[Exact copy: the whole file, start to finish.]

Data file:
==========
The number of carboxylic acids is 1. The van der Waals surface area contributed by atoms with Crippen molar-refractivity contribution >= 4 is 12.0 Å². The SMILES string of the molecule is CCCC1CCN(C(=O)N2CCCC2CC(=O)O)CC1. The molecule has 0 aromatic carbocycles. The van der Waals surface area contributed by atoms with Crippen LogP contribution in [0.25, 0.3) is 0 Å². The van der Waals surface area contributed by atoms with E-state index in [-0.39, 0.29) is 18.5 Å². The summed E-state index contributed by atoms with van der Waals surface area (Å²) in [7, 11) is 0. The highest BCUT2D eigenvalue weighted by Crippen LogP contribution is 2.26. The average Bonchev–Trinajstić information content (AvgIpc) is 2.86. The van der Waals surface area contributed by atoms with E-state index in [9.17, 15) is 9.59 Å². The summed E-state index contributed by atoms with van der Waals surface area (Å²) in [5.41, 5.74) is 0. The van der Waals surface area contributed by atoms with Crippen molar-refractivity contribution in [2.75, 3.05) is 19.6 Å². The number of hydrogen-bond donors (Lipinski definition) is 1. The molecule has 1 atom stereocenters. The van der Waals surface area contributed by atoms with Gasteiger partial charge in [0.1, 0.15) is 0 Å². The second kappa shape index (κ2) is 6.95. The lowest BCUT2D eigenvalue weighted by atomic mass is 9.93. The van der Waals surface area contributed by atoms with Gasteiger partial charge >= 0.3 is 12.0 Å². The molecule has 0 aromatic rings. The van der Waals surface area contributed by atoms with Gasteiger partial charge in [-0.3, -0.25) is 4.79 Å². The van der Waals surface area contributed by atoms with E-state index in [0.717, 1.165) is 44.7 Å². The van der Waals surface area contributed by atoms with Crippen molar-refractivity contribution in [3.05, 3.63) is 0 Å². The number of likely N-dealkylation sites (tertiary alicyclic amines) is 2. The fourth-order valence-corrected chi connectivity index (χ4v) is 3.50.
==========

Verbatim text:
The number of carboxylic acids is 1. The van der Waals surface area contributed by atoms with Crippen molar-refractivity contribution >= 4 is 12.0 Å². The SMILES string of the molecule is CCCC1CCN(C(=O)N2CCCC2CC(=O)O)CC1. The molecule has 0 aromatic carbocycles. The van der Waals surface area contributed by atoms with Crippen LogP contribution in [0.25, 0.3) is 0 Å². The van der Waals surface area contributed by atoms with E-state index in [-0.39, 0.29) is 18.5 Å². The summed E-state index contributed by atoms with van der Waals surface area (Å²) in [7, 11) is 0. The highest BCUT2D eigenvalue weighted by Crippen LogP contribution is 2.26. The average Bonchev–Trinajstić information content (AvgIpc) is 2.86. The van der Waals surface area contributed by atoms with E-state index in [9.17, 15) is 9.59 Å². The summed E-state index contributed by atoms with van der Waals surface area (Å²) in [5.41, 5.74) is 0. The van der Waals surface area contributed by atoms with Crippen molar-refractivity contribution in [2.75, 3.05) is 19.6 Å². The number of hydrogen-bond donors (Lipinski definition) is 1. The molecule has 1 atom stereocenters. The van der Waals surface area contributed by atoms with Gasteiger partial charge in [0.1, 0.15) is 0 Å². The second kappa shape index (κ2) is 6.95. The lowest BCUT2D eigenvalue weighted by atomic mass is 9.93. The van der Waals surface area contributed by atoms with Gasteiger partial charge >= 0.3 is 12.0 Å². The molecule has 0 aromatic rings. The van der Waals surface area contributed by atoms with Gasteiger partial charge in [-0.3, -0.25) is 4.79 Å². The van der Waals surface area contributed by atoms with E-state index in [0.717, 1.165) is 44.7 Å². The van der Waals surface area contributed by atoms with Crippen molar-refractivity contribution in [3.05, 3.63) is 0 Å². The number of likely N-dealkylation sites (tertiary alicyclic amines) is 2. The fourth-order valence-corrected chi connectivity index (χ4v) is 3.50.